With margins routinely squeezed on new vehicles, many dealers are relying on F&I sales to drive profits, but customers are often skeptical of the value of F&I products. By introducing those products on the showroom floor or in videos, dealers can educate customers on product value before they step into the F&I office.
More often, dealers have been holding the F&I product discussion on the showroom floor, said Eric Fifield, executive vice president of sales and acquisitions strategies at EFG Cos.
Salespeople should mention products as the customer walks through the showroom or does a test drive, and as the customer sits in the waiting area, dealers should play informational videos, he said.
“Video is one piece of that,” he said. “It’s just another tool or aid that helps with that transaction.”
A low-pressure video plants the seed with the customer, he said. “You’re tapping into getting the customer to think about … protecting their purchase.”
If customers already have been learning about service contracts, GAP protection, prepaid maintenance and ancillary products for 15 minutes, when the F&I manager begins the product conversation, it has become more familiar.
“It’s not a brand-new process,” he said. “They have been hearing it a couple times throughout the transaction.”
Most customers don’t want to watch a video of someone selling them something, said Dave Robertson, executive director of the Association of Finance & Insurance Professionals, but if the video is “properly crafted about customer care at the dealership … it’s an effective way to make a segue” from sales to the F&I office.
When dealers can explain the product visually before the buyer goes into the F&I office, “The customer has already been exposed to what these products are in a nonthreatening, casual environment,” Robertson said.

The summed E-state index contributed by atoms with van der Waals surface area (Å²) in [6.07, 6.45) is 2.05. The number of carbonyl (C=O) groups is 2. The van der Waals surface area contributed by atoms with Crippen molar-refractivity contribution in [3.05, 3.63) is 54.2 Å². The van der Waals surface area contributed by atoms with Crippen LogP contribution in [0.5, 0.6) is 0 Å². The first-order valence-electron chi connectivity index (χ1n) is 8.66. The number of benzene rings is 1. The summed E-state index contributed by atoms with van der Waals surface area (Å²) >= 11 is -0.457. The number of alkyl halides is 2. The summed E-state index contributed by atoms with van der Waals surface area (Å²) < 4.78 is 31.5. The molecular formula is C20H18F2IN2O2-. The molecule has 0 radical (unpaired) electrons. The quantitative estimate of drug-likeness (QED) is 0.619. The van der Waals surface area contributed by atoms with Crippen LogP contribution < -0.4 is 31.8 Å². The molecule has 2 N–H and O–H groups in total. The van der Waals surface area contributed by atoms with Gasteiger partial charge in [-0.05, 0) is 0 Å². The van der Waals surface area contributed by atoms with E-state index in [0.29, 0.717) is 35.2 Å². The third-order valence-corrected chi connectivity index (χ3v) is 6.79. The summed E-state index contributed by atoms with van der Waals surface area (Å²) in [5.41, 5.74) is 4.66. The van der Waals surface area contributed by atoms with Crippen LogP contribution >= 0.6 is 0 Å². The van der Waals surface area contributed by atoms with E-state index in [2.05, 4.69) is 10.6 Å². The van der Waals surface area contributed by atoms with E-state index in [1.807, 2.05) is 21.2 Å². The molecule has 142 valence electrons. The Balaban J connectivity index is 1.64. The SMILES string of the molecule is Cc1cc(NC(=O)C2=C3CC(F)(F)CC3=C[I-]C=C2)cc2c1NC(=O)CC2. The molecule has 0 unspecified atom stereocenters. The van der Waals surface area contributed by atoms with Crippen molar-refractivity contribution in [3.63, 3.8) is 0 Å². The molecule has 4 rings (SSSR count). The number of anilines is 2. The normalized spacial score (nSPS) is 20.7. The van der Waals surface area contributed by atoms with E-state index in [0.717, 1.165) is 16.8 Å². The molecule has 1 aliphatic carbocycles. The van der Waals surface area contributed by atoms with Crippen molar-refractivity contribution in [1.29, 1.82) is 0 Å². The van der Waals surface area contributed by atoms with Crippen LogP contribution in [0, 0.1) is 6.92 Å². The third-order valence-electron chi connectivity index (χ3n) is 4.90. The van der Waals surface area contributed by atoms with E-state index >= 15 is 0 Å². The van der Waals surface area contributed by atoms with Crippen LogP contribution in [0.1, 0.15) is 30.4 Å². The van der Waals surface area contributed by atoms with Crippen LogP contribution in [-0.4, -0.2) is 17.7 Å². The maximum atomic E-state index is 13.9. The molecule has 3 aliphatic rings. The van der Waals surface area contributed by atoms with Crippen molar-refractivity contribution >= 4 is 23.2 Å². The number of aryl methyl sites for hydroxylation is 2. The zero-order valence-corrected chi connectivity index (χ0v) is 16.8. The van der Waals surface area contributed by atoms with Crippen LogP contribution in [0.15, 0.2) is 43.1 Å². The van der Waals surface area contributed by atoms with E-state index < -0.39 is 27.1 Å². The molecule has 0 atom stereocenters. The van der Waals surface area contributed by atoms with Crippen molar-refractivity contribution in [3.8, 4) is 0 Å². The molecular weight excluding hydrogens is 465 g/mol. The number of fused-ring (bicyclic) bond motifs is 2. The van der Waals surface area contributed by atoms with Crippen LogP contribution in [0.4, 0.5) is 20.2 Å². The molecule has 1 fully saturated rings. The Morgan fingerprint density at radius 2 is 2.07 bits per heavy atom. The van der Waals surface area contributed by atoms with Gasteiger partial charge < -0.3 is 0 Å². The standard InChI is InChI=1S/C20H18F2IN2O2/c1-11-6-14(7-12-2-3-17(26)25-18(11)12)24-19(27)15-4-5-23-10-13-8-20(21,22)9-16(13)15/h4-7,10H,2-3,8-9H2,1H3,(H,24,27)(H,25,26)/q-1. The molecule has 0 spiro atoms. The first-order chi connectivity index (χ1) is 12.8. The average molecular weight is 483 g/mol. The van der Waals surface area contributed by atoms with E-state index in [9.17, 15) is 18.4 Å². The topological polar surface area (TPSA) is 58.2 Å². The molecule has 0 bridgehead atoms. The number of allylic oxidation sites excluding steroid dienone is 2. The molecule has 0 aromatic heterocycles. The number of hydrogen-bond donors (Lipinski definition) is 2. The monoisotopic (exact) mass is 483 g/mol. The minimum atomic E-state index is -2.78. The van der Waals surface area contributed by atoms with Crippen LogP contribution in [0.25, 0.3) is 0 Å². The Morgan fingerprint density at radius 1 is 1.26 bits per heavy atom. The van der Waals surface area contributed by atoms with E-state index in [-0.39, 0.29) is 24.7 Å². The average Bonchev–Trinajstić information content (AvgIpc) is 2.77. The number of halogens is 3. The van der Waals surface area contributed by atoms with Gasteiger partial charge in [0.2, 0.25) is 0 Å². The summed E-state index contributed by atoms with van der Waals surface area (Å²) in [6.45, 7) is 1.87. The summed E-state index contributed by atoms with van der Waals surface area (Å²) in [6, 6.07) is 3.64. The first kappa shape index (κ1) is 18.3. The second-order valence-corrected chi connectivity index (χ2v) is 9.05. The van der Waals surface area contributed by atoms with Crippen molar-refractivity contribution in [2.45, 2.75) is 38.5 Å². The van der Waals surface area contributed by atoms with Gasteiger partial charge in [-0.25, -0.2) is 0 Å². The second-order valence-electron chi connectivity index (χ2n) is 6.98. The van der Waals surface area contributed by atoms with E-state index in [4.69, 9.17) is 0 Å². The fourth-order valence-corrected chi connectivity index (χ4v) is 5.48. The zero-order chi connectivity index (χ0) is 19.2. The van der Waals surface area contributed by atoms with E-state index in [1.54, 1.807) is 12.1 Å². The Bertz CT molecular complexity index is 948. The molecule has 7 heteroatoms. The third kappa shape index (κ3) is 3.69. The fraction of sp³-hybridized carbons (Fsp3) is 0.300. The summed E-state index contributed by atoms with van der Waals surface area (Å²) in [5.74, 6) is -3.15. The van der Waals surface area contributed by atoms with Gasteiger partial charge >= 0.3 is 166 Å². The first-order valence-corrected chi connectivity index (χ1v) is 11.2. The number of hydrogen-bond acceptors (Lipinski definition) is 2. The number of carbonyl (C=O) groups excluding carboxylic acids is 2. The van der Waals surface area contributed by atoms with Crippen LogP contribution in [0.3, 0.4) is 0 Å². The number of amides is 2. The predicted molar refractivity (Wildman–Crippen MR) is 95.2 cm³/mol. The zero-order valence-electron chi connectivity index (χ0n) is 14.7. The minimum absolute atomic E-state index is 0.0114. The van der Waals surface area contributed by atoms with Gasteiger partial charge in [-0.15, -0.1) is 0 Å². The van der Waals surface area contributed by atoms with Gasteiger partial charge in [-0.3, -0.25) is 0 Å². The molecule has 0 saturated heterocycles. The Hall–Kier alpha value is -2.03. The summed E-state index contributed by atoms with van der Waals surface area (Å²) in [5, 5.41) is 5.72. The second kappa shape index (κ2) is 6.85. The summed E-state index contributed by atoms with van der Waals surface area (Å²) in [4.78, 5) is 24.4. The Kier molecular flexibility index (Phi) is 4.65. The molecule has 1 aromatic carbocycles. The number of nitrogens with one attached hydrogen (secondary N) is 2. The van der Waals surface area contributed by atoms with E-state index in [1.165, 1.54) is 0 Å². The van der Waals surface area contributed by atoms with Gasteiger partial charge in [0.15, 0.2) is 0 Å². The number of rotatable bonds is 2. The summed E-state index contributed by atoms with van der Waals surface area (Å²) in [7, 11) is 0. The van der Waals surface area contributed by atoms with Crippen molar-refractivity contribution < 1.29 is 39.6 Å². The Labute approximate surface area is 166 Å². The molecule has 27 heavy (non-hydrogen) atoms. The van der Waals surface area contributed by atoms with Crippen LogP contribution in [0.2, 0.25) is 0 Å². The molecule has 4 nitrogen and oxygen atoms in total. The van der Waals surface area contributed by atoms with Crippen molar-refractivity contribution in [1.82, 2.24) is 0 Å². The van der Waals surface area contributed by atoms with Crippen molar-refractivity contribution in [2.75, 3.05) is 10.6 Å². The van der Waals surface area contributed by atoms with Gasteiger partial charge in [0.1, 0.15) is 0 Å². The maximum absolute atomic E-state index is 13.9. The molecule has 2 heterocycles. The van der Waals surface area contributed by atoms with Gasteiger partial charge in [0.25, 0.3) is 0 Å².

The introduction to F&I should happen when the customer agrees to buy a vehicle, said Marie Knight, vice president of strategic relationships at Zurich North America. The F&I manager should conduct a brief interview at the sales desk. Later, while the manager gets the paperwork ready, Knight suggests he or she play a product video in the F&I office. It keeps customers engaged, and if they have a question, the F&I manager is there to answer it.
“There is a lot of information given to customers in a very short amount of time,” Knight said. One of the benefits of giving them information early is that it “gives them a minute to review information outside of the pressure of the finance office and allows them an opportunity to do that without a salesperson.”
F&I product penetration increases and chargebacks decline when dealerships use informational videos, she said.
The next step is dealers putting those videos on their websites, Fifield said.
For example, Davis-Moore Auto Group in Wichita, Kan., features videos on ancillary products, GAP and service contracts on its website.
“It’s the next evolutionary process,” he said. “Customers are looking for solutions when they’re buying a car; they’re looking for what type of value do I get with this large purchase?”